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What Happened When I Asked for Work Accommodations for My Panic Disorder

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At my job, I work in various schools and occasionally have to go to central office for staff meetings, professional development and other job-related activities. In October of last year, I had a panic attack while attending one of these sessions. I have always had a bit of anxiety going into the building as I have to park around the back, and even though there is a back entrance by where I can park, I do not have access to enter that way so I have to go around to the front. This may not sound like a big deal, but I have agoraphobia that has developed from having panic attacks. So being close to my car and having quick and direct entrances and exits to places is of comfort for me, especially when I feel a panic attack coming on.

Additionally I am very sensitive to bright lights and tend to get dizzy when it starts, so more enclosed areas with less sensory overload are a little easier for me to enter as well. The back entrance goes into the basement of the building where the lighting isn’t as harsh and the elevator that goes up to the floor where I usually have my meetings is close to the exit door. I have found it much easier to go in that entrance when I happen to be behind someone who has access.

Following the panic attack, I admit I avoided going to the next monthly meeting by calling in sick. While it was definitely related to the panic attack the previous month, I was also feeling quite burnt-out and physically run-down. I knew I wouldn’t be able to avoid this in the future and as a change in my job contract meant I would also be required to report there on snow days when schools are closed, I knew I would have to be proactive.

So, I decided to contact the person in human resources for an accommodation. I knew I would not be allowed to work from home or not attend the required meetings, so I figured I would ask for something that seemed feasible and reasonable that would make it feel more manageable to enter the building. In these types of situations, I can often get to the place that I need to, but getting out of the car and inside can be very difficult. So emailed and asked if I could be given access (swipe on my ID) to enter through the back door.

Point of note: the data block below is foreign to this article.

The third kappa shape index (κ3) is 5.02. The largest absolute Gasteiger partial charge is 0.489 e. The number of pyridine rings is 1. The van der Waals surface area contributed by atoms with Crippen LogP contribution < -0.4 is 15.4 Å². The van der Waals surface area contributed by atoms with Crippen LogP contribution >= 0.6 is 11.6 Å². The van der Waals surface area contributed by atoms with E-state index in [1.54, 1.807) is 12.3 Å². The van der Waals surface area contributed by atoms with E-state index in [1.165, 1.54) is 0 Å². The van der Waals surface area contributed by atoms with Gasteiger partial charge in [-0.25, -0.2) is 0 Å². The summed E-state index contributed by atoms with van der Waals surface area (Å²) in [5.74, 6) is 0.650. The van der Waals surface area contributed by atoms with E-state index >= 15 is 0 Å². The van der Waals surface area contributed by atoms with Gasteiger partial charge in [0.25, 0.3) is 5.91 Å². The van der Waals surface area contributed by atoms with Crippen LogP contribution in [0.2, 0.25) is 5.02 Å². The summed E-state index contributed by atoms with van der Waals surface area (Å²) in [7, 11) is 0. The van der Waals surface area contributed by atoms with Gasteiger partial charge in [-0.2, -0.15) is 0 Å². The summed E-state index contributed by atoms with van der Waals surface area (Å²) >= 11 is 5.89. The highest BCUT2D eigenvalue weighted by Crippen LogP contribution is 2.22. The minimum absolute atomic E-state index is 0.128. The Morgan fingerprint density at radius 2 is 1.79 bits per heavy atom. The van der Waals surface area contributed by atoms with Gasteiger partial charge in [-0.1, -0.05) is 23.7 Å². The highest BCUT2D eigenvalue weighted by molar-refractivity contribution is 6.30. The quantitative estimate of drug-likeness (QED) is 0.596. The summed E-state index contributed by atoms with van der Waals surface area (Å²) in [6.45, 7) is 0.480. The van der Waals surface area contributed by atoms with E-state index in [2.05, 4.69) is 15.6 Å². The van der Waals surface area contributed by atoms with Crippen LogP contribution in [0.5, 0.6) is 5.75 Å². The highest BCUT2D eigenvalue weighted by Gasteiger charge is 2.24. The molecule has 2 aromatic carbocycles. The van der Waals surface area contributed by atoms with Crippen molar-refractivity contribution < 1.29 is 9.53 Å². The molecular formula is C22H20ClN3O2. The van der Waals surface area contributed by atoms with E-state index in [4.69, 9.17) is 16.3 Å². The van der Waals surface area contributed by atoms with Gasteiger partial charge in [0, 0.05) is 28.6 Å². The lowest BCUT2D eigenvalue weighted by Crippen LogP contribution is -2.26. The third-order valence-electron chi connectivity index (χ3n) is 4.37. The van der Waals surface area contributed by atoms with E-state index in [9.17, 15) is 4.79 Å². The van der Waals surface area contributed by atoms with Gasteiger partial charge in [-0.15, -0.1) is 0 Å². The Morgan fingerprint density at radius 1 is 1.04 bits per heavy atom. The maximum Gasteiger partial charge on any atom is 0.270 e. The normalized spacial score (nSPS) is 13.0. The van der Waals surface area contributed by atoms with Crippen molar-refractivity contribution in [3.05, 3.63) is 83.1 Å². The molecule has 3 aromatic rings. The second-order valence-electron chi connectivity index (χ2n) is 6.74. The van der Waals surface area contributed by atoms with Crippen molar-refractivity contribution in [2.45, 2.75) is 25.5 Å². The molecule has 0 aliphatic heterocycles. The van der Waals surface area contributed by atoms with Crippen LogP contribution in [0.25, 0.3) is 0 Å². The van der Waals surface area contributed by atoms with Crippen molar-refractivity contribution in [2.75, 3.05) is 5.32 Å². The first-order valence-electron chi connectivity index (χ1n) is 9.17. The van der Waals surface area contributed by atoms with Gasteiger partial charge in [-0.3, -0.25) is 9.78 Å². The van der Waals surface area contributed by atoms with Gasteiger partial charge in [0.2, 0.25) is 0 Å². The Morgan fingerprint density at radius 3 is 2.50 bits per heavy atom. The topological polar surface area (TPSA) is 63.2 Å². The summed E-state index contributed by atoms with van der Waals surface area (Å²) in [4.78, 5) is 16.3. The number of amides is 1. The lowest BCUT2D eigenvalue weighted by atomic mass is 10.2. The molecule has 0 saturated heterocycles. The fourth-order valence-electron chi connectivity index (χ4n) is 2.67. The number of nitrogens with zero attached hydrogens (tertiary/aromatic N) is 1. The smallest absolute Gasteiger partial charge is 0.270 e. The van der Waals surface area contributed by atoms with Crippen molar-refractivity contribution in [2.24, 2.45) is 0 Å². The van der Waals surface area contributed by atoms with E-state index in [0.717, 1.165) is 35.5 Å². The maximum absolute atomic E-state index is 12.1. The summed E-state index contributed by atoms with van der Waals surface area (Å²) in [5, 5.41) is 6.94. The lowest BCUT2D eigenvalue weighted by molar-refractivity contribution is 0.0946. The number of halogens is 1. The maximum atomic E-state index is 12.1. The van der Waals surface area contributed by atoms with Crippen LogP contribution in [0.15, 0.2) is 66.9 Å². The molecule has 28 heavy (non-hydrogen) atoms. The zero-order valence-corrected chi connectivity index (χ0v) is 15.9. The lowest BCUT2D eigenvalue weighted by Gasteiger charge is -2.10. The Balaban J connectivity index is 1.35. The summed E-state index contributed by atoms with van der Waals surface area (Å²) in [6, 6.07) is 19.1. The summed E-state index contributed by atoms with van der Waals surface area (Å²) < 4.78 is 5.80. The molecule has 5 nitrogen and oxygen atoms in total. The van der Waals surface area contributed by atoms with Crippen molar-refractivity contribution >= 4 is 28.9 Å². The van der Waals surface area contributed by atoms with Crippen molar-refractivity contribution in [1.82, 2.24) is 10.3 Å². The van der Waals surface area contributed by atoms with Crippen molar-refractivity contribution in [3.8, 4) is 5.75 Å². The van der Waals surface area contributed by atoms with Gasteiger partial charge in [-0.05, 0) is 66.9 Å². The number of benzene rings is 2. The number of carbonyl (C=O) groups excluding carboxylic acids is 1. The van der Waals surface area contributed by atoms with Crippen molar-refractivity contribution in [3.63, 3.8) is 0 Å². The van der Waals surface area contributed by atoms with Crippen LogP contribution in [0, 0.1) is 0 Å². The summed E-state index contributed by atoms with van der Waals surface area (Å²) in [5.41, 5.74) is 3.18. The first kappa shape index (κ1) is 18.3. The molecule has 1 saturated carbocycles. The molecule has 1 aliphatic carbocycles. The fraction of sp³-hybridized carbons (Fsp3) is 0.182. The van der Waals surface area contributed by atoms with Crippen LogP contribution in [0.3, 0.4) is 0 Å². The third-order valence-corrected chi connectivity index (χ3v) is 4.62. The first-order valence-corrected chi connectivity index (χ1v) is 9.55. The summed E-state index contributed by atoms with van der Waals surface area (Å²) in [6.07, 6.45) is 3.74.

I was told I couldn’t be provided with this access because they had been too lenient with giving accommodations for anxiety in the past and it had made it worse for those individuals. I was also told all they could do for me was give my name to the receptionist at the front desk and if I needed to get in the back door I could use the buzzer and speaker and give her my name and she would let me in that way no questions asked and would not be told why this was the case.

This had the opposite effect of what they intended. I actually now was more worried and had more anticipatory anxiety about the situation because I felt I was not supported and I was being stereotyped based on my condition. They assumed what they were doing was best without getting to know my individual situation and level of functioning. No attempt was made to get information from my psychologist and psychiatrist before making the decision.

So December rolls around and there is a snow day. I am so anxious I feel I cannot go in and so I have to text my supervisor to explain the situation. We generally aren’t allowed to work from home, but in this case, she made a one-time exception. She said she would touch base with the person who handled accommodations I communicated with to see about the situation. We then met a couple weeks later and I was given the same explanation as before. My supervisor said she would drive me in the next time there was a snow day and if I needed to take some medicine, that’s what I needed to do.